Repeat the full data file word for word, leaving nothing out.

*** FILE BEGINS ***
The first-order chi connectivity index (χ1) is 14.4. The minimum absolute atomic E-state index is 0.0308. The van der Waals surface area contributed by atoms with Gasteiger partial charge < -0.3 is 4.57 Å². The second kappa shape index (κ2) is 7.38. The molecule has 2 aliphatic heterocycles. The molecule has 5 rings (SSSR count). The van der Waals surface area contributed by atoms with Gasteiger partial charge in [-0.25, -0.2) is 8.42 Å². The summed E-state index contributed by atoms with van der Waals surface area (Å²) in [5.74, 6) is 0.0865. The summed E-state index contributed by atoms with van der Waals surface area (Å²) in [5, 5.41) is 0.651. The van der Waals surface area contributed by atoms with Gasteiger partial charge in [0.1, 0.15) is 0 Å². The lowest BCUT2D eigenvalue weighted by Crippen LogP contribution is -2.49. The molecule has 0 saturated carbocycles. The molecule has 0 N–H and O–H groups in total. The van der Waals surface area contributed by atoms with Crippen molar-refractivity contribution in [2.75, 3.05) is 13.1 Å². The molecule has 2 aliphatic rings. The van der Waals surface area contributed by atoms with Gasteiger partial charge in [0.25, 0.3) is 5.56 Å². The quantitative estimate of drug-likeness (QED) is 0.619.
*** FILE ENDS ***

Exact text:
The first-order chi connectivity index (χ1) is 14.4. The minimum absolute atomic E-state index is 0.0308. The van der Waals surface area contributed by atoms with Gasteiger partial charge < -0.3 is 4.57 Å². The second kappa shape index (κ2) is 7.38. The molecule has 2 aliphatic heterocycles. The molecule has 5 rings (SSSR count). The van der Waals surface area contributed by atoms with Gasteiger partial charge in [-0.25, -0.2) is 8.42 Å². The summed E-state index contributed by atoms with van der Waals surface area (Å²) in [5.74, 6) is 0.0865. The summed E-state index contributed by atoms with van der Waals surface area (Å²) in [5, 5.41) is 0.651. The van der Waals surface area contributed by atoms with Gasteiger partial charge in [0.1, 0.15) is 0 Å². The lowest BCUT2D eigenvalue weighted by Crippen LogP contribution is -2.49. The molecule has 0 saturated carbocycles. The molecule has 0 N–H and O–H groups in total. The van der Waals surface area contributed by atoms with Crippen molar-refractivity contribution in [2.75, 3.05) is 13.1 Å². The molecule has 2 aliphatic rings. The van der Waals surface area contributed by atoms with Gasteiger partial charge in [0.25, 0.3) is 5.56 Å². The quantitative estimate of drug-likeness (QED) is 0.619.